By Jeremy Berger
on 6.26.14

Right up there with kettlebells and battle ropes, foam rollers are ubiquitous at gyms but nevertheless require a bit of explanation if you want to incorporate them into your fitness and recovery routine. To sharpen our skills, we spoke with Kyle Stull, senior educator at Trigger Point, who holds a M.A. in exercise and is a Master Instructor for the National Academy of Sports Medicine. He positions foam rolling as an introduction to soft tissue work, a massage you can give yourself. Like any other over-the-counter fitness tool, foam rolling doesn’t guarantee medical results, but by introducing mobility into tissue that’s stuck together, tense or overused, you can expect reduced tension, better mobility and less overall stress. These five movements are the foundation of using a foam roller.

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1
Lower Leg. The lower leg, or calf, influences how the rest of the body moves. “The head can be out of ideal alignment because the ankle isn’t moving correctly”, Stull says. Roll the lower leg and you may get relief from foot pain, improve knee tracking, and reduce tension in the hip, low back, shoulders neck and head.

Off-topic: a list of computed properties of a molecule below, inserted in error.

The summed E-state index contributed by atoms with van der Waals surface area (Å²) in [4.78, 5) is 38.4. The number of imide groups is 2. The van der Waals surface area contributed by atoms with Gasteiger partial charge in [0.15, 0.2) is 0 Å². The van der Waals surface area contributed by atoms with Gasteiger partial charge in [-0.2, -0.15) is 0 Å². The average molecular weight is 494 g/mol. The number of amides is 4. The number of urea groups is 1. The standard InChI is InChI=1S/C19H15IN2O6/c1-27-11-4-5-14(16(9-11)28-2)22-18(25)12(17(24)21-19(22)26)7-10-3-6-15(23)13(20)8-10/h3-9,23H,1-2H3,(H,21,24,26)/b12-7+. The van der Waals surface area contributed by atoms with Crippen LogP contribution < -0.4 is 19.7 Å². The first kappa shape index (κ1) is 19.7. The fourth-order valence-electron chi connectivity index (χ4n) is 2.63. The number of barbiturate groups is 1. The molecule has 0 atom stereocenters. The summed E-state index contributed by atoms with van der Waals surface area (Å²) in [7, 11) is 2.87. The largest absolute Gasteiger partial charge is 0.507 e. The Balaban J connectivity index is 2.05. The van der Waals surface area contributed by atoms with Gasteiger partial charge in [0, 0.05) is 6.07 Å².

Lower-Leg-Gear-Patrol

Technique: Sit on a flat surface with both legs outstretched. Supporting yourself on the hands, which should be next to the hip with fingertips out, place one leg on the roller, with the roller just above the ankle. Hold yourself off the ground and roll slowly (one inch per second) up to just below the calf and back down, four times. Set your hips back on the ground and then, with the roller just below the calf, roll your leg slowly from side to side in a spanning motion, also four times. Repeat the cycle on the part of your lower leg from just below the calf to just below the knee. Repeat the cycle with your other leg.

2
Upper Leg. The upper leg, which includes the quads, plays an important role in the tracking of the knee and in hip function. Rolling the upper leg can help reduce tension in the quads, improve core stability and increase blood flow (and function) in the hips.

Upper-Leg-Gear-Patrol

Technique: Like the lower leg, you’ll roll the upper leg in two separate zones: just above the kneecap to the center thigh, and from the center thigh to just below the hip. Lay face down, supporting yourself on your forearms (hands spread out) with one leg on the ground and the other on the roller at the top of the kneecap. Roll slowly to the center thigh and back four times. With the roller at mid-thigh, bend your leg at the knee to 90 degrees four times. Repeat the cycle on the upper part of the leg and then on the other leg.

3
Glutes and Hip. The glutes, commonly known as your butt, take a beating when you sit on them all day. “Several studies have shown that if the glutes can’t fire symmetrically it’ll alter the position of the low back and lead to pain”, Stull says. The glutes also control and knee, so rolling them out can potentially offer benefits across several parts of the body.